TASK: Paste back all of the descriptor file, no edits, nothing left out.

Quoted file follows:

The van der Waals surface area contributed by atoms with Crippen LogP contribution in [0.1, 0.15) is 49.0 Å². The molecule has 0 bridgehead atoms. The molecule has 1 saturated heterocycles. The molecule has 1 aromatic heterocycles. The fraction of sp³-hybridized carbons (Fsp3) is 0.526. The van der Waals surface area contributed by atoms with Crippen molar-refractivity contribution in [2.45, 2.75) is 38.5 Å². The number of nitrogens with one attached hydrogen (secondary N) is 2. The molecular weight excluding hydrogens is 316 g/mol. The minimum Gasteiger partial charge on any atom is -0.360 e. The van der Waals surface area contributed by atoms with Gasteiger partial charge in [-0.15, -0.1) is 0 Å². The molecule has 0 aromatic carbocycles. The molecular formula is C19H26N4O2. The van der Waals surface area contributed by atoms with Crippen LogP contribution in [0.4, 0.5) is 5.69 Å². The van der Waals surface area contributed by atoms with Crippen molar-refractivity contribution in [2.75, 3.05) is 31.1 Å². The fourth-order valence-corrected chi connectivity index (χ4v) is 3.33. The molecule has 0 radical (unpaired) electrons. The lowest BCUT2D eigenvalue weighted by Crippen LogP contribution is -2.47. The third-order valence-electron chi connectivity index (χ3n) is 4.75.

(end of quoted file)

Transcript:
The van der Waals surface area contributed by atoms with Crippen LogP contribution in [0.1, 0.15) is 49.0 Å². The molecule has 0 bridgehead atoms. The molecule has 1 saturated heterocycles. The molecule has 1 aromatic heterocycles. The fraction of sp³-hybridized carbons (Fsp3) is 0.526. The van der Waals surface area contributed by atoms with Crippen molar-refractivity contribution in [2.45, 2.75) is 38.5 Å². The number of nitrogens with one attached hydrogen (secondary N) is 2. The molecular weight excluding hydrogens is 316 g/mol. The minimum Gasteiger partial charge on any atom is -0.360 e. The van der Waals surface area contributed by atoms with Gasteiger partial charge in [-0.15, -0.1) is 0 Å². The molecule has 0 aromatic carbocycles. The molecular formula is C19H26N4O2. The van der Waals surface area contributed by atoms with Crippen LogP contribution in [0.4, 0.5) is 5.69 Å². The van der Waals surface area contributed by atoms with Crippen molar-refractivity contribution in [2.75, 3.05) is 31.1 Å². The fourth-order valence-corrected chi connectivity index (χ4v) is 3.33. The molecule has 0 radical (unpaired) electrons. The lowest BCUT2D eigenvalue weighted by Crippen LogP contribution is -2.47. The third-order valence-electron chi connectivity index (χ3n) is 4.75.